What I learned about energy transition growing up in Finland
March 10, 2021
March 10, 2021
I grew up in Finland, a country with a greater percentage of the forest than any other country in Europe. As a kid, I loved picking blueberries that I later enjoyed in absolute silence while rowing a boat in one of the countless lakes.
Most of our energy resources were “clean.” While we didn’t have enough sunlight for solar, we did have water and wood that we turned to hydro- and biomass power. Emissions weren’t the first thing we were thinking about.
But over 15 years ago, I moved to the Ruhr area, the largest and most populous urban area in Germany.
I vividly recall landing in a place that was so much denser—full of people, traffic, companies and industries. Quite the opposite of where I was raised.
While recently working on two research reports that explore how to create more sustainable energy sources for industries and consumers, I thought back to this part of my past. Our findings were sometimes sobering, but I was surprised to also discover lots of reasons to be hopeful. Here are three of the top reasons I was more optimistic after working on this crucial topic.
We’ve long known we would need to confront this challenge to curb climate change, but COVID-19 made global warming a more urgent priority. There were movements from consumers—protests about climate change—that sprung up across Europe in the years before the pandemic. And from an industry perspective, pandemic business stimulation packages provided the kickstart we needed for a greener infrastructure. The movement spread from the street to boardrooms.
Our New Energy Consumer research shows that 60% of consumers have become more aware of climate change and its environmental impact since the start of COVID-19. More than half of the consumers surveyed say they’re likely to invest more in energy efficiency today than before the pandemic.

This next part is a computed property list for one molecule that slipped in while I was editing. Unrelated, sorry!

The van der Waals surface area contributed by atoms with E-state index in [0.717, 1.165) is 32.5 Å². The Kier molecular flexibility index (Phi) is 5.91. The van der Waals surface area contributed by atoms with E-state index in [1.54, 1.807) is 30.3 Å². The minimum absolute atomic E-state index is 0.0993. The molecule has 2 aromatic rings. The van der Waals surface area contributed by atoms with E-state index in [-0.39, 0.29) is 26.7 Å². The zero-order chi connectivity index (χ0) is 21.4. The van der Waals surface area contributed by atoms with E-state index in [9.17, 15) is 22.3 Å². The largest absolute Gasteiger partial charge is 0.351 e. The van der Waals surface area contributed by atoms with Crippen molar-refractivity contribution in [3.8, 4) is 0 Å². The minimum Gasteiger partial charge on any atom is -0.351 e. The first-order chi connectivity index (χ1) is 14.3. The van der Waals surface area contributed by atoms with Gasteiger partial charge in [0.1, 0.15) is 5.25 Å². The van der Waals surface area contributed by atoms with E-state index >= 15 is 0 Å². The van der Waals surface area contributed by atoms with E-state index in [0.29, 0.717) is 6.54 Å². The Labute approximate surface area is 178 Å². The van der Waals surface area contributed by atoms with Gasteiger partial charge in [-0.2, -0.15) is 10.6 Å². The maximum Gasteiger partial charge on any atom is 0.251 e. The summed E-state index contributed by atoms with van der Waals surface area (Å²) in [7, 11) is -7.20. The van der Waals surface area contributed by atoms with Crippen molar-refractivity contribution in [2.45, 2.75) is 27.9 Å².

Cleaning up emissions doesn’t have to be a trade-off. Decarbonization is good for everyone and the planet.
Our report, “Energizing industry: A European perspective,” found if we do this right and at the proper time, we could have incredible results. By 2030 we should be able to generate more than €200 billion a year through European industrial decarbonization.
With the switch to cleaner power, cleaner fuels and especially to hydrogen, opportunity abounds.
While some industries previously thought cleaner is costlier, our data shows it is now an opportunity for energy producers and industrial energy consumers
Our other report, Embrace New Connected Energy Business Models, shows a business profit opportunity of over €8 billion (USD 9.7 billion) a year from consumer electromobility (or eMobility, like electric cars), rooftop solar and local storage by 2030.
It’s not just big industry-leading decarbonization. It’s also consumers like you and me who expect cleaner energy as well as lower-cost mobility and home energy supply. The new business models around eMobility and distributed energy sources offer both: attractive bundles that feature low-risk, low-cost equipment for both homes and businesses to become a part of the transition.
Through all of my research, I continued to think about Finland, my country of origin, and Germany, the home of my son and daughter.
For two decades, Germany has been moving towards being more energy independent and has installed over two million solar panels. The country has been leading the way towards clean energy technologies
Whether in my adopted home country of Germany, Europe or the rest of the post-COVID world, if we work together on energy reinvention and do it right, there’s no tradeoff between decarbonization and saving the planet for our children.
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